Congress members buy, sell sector stocks even as they make health care law






Photos:  Sen. Sheldon Whitehouse,  Sen. Patty Murray,  Rep. Chuck Fleischmann,  Rep. Chris Collins, HHS Secty. Tom Price

The U.S. Congress, based on its members’ legally required financial disclosures, fares far better than most. Senators and representatives are worth a net $1 million on average. But is it seemly for so many of our crucial voices in the nation’s capital to be enriching themselves even more, with some trading stocks in areas—like health care—in which they also are legislating?

Politico, the website devoted to politics, deserves credit for digging into 21,300 stock trades lawmakers made in the last two years. Reporters found that 384 of the nation’s 535 members of the House and Senate had zero such activity. But a handful of lawmakers accounted for hefty dealing, with Mike McCaul, a Texas House Republican, racking up more than 7,000 trades.

Further, following up on the dubious dealings of Tom Price, now the Health and Human Services Secretary and formerly a Georgia GOP congressman, Politico terms as “reckless” transactions some House and Senate members have made in lucrative health care stocks, especially those of Big Pharma.

In his confirmation hearing, Price, a member of a House committee with Big Pharma oversight, came under heavy fire for his stock dealings, including his reaping $225,000 on his short-term investment of between $50,000 and $100,000 in a small Australian biotech start-up.

He was among a small number of people allowed to put money in Innate Immunotherapeutics, and he got a discount to do so. He was invited in to the deal by Chris Collins, an Upstate New York Republican representative and the holder of a stake in the company valued at between $5 million and $25 million.

Price, who bought and sold more than $300,000 in sector shares in four years, has insisted his active trading in health care stocks was ethical and permitted. But congressional investigators are reportedly delving into Collins’ Innate transactions.

Politico also found that, even as Congress has dealt with demands that Washington control soaring drug costs and reform the federal Food and Drug Administration to speed the approval of drugs and medical devices:

  • Sheldon Whitehouse, a Rhode Island Democratic senator who sits on a Senate committee that oversees health care, invested heavily in Big Pharma. As lawmakers closed in on a bipartisan deal over the 21st Century Cures Act, Whitehouse bought, then sold shares in drug companies McKesson, Gilead, and Abbott Labs.
  • Chuck Fleischmann, a Tennessee GOP representative who sits on a House health care appropriations panel, put family money in Juno Therapeutics and Celgene. The companies are developing cancer drugs, and Fleischmann invested in them even as Congress took up Vice President Biden’s “cancer moonshot,” and the Obama Administration announced measures to speed up approval for cancer therapies.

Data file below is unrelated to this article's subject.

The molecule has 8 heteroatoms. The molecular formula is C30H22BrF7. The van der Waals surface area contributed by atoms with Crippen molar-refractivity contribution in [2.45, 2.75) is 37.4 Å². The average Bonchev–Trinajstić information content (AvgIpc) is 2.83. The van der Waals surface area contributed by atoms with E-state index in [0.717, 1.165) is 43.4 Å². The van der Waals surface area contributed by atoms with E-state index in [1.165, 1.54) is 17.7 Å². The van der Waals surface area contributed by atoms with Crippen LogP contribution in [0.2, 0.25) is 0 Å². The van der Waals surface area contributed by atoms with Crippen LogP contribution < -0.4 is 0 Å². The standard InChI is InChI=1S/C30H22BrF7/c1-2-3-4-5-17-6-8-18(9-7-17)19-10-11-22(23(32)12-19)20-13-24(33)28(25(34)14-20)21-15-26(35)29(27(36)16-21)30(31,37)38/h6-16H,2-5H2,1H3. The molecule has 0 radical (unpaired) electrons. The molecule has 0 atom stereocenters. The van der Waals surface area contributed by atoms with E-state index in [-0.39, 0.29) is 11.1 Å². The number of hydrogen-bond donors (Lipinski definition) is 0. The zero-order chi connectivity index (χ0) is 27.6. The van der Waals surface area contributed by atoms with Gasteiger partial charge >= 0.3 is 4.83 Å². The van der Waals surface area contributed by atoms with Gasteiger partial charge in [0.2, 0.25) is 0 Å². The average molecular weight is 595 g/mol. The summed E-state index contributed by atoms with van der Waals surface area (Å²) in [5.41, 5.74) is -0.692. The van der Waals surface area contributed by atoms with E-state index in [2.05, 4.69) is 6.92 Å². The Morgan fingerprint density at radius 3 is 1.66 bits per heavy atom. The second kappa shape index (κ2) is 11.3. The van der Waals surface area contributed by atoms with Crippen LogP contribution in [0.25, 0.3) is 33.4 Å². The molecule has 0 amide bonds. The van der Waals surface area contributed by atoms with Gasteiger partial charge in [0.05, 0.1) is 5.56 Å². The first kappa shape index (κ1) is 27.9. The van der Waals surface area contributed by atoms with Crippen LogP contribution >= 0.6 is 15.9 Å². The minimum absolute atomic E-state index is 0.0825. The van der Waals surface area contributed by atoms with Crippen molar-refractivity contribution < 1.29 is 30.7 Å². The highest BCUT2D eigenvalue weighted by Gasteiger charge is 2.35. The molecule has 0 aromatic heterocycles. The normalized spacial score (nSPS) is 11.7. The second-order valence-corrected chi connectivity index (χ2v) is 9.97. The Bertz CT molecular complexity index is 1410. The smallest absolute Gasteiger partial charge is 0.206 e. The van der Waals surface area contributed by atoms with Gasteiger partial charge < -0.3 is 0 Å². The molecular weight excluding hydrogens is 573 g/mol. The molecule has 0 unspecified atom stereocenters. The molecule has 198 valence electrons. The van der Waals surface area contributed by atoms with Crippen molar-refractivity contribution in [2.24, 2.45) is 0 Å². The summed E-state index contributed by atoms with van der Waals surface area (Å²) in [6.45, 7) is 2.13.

• Patty Murray, the Washington Democratic senator and a member of a committee with health oversight, bought shares with her husband in Big Pharma giants Sanofi, Gilead, Amgen, and Pfizer. She did so even as Congress was dealing with the repeal and replacement of the Affordable Care Act, aka Obamacare, and as she was grilling then-nominee Price about his sketchy health care investing.

Members of Congress are bound by ethics rules. Those zinged by Politico for their investing insist they are complying with existing rules and laws. Maybe so. But the arrangement that many of the active lawmaker-traders employ—asking brokers to handle their investments and provide them periodic reports—fails to provide the arm’s-length distance to build the highest public confidence in legislators’ ethics, experts say. They, instead, recommend that powerful public servants enter assets in “blind trusts.”

In my practice, I see not only the major harms that patients can suffer while seeking medical services and in taking dangerous drugs, I also am saddened by the major economic pain that the sick and their families endure to pay for pricey medications and therapies. Medical costs continue to soar and to be a major driver of bankruptcies. Americans are howling for relief. We elect members to Congress to represent our needs and interests on these and other vital concerns. It is unacceptable that lawmakers, in perception or reality, put themselves and their enrichment ahead of their solemn duties and responsibilities to voters.

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